He told me he’d been working since the morning and at first, he was pretty stressed out being around the virus and all, but now he was just frustrated. I began to share this frustration as I heard the nurses complain that protocol kept changing. No one in the lobby seemed to know what they were really doing.

By 5 p.m. I was the last person left in the clinic to be tested, but I still had to wait another 30 minutes to be called in for my turn. When I finally entered the room, I found it to be the familiar check-up room. What was different was the doctor who came in with what looked like a hazmat suit.

She told me I had been called earlier (which I hadn’t been), but regardless, I should get tested.

The COVID-19 test has two parts: an oral portion and a nasal portion. The oral test is the classic popsicle stick and swab down the throat, while the nasal portion has the doctor putting the swab all the way to the top of the nasal cavity.

If you jerk your head back in shock, as I did, they’ll have to do it to your other nostril.

When I was done being tested, the doctor gave me a bag with face masks and gloves to wear. She gave me strict instructions to stay isolated in my room until I receive my results.

Since I live with my parents, meals are to be brought on trays to my door and I’m to leave the tray outside the door when I’m done.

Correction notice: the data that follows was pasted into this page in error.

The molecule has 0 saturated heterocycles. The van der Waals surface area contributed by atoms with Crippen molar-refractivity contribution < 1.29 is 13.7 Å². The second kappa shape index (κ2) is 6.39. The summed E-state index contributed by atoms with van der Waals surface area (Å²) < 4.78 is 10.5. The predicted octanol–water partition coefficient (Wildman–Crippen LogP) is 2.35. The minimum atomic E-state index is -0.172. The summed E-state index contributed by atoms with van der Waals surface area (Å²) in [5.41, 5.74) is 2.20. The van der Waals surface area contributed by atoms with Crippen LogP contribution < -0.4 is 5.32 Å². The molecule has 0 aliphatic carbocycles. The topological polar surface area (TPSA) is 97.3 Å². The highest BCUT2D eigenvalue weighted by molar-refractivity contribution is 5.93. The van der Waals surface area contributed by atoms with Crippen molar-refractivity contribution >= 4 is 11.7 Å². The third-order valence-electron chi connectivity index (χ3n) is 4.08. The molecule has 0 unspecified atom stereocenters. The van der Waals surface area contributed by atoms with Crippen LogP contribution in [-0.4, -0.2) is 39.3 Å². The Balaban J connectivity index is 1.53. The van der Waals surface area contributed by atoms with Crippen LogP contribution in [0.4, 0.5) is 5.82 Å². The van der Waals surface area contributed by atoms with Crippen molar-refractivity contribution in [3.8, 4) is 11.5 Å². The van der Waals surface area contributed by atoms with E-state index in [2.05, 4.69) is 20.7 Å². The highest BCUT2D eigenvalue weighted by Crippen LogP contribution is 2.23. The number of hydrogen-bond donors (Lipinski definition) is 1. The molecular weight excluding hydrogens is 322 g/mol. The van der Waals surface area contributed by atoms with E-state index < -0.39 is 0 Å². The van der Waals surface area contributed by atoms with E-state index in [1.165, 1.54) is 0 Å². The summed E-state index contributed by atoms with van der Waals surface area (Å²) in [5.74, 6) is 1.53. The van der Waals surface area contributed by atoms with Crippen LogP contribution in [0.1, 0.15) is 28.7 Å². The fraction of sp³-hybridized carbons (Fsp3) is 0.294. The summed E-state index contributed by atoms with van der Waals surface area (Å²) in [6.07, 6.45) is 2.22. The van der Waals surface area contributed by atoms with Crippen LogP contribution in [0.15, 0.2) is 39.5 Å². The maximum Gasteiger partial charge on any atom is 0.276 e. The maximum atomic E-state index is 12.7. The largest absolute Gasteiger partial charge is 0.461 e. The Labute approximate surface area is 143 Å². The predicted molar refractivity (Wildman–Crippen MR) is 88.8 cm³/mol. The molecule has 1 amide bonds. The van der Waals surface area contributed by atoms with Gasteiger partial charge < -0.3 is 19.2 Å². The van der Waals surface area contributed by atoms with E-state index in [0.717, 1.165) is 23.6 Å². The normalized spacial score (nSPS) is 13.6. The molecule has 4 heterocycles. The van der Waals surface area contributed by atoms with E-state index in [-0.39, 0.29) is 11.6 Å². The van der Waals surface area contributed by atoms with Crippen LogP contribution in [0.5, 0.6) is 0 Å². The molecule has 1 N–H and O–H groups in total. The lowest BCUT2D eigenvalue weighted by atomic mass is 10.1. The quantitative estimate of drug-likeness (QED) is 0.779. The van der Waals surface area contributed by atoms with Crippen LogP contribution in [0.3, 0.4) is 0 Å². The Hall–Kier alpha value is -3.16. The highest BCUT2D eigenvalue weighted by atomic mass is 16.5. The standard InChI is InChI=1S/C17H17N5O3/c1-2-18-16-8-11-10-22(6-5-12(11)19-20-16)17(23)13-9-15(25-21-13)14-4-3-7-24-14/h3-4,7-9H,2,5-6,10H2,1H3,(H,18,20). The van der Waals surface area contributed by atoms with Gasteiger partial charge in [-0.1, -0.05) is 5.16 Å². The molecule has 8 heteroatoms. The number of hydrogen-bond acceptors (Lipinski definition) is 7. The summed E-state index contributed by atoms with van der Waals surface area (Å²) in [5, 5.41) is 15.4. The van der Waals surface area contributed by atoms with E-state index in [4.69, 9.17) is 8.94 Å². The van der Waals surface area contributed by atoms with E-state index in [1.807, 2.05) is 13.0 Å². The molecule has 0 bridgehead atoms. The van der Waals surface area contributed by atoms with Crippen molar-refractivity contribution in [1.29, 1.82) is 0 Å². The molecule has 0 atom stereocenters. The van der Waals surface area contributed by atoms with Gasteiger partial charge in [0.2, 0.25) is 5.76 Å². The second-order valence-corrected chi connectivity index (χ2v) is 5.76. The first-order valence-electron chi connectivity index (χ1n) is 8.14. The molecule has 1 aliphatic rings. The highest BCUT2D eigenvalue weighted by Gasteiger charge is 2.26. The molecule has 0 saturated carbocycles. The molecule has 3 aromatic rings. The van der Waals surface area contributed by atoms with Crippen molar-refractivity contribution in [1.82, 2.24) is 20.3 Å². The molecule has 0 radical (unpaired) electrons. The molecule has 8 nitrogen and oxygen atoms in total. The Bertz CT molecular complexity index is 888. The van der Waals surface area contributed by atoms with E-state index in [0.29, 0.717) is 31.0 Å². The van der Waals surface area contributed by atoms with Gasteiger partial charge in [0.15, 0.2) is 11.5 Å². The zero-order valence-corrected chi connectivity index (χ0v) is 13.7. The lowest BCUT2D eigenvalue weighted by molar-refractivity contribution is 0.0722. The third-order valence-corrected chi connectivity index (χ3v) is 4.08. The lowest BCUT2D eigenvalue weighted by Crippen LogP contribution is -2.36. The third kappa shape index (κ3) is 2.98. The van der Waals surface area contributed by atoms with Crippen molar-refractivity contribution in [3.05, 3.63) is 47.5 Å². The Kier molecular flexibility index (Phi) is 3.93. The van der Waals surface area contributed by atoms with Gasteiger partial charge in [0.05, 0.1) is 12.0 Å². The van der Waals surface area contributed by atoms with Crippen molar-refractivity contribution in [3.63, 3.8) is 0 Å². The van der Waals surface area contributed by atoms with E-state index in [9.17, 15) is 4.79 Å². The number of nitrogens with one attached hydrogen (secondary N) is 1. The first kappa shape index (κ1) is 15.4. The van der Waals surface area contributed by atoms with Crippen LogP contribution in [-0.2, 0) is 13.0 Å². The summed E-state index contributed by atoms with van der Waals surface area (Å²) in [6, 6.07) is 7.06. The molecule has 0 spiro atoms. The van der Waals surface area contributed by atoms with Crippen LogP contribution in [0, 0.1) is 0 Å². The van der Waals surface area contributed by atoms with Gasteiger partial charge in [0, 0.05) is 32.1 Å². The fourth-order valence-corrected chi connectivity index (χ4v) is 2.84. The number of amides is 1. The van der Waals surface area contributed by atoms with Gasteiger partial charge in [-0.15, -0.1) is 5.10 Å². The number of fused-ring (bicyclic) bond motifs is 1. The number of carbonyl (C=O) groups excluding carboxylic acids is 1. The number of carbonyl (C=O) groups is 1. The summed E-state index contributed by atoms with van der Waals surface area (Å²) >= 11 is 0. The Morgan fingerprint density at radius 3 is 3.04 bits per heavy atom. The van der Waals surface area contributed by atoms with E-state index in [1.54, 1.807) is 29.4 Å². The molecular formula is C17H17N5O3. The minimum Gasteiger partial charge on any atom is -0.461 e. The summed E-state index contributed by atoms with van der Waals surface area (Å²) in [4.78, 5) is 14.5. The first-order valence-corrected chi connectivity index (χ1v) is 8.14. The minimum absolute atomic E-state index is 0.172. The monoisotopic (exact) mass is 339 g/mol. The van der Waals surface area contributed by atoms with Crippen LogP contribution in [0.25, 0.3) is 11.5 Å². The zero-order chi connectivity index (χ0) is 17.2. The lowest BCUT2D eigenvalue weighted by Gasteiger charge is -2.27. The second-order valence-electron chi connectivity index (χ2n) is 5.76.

Our house has two bathrooms and I’m to have exclusive access to one of them. All of this should only last until two days from now, when they get back to me with—hopefully—negative results.

What I really took away from this was the general anxiety of everyone involved. The nurses loudly complained about the protocol being changed too fast for them to get used to it.

Guards—non-healthcare professionals—were promised to work the hours they wanted, only to find out once they showed up to their shift that they had to work full days.

Even the doctor who saw me seemed anxious and spoke with me very quickly—a far cry from the usual slow and steady pace that profession is known for.

If you have recently travelled abroad or are showing symptoms of runny nose, sore throat, cough, fever, or respiratory difficulties, please self-isolate and inform your professors of future absences.

The only way to currently book a testing appointment is to call the new emergency line 1-877-644-4545, no matter the wait time.

The testing clinic is located on the first floor of the old Hotel Dieu emergency wing, at 201 rue des Pins.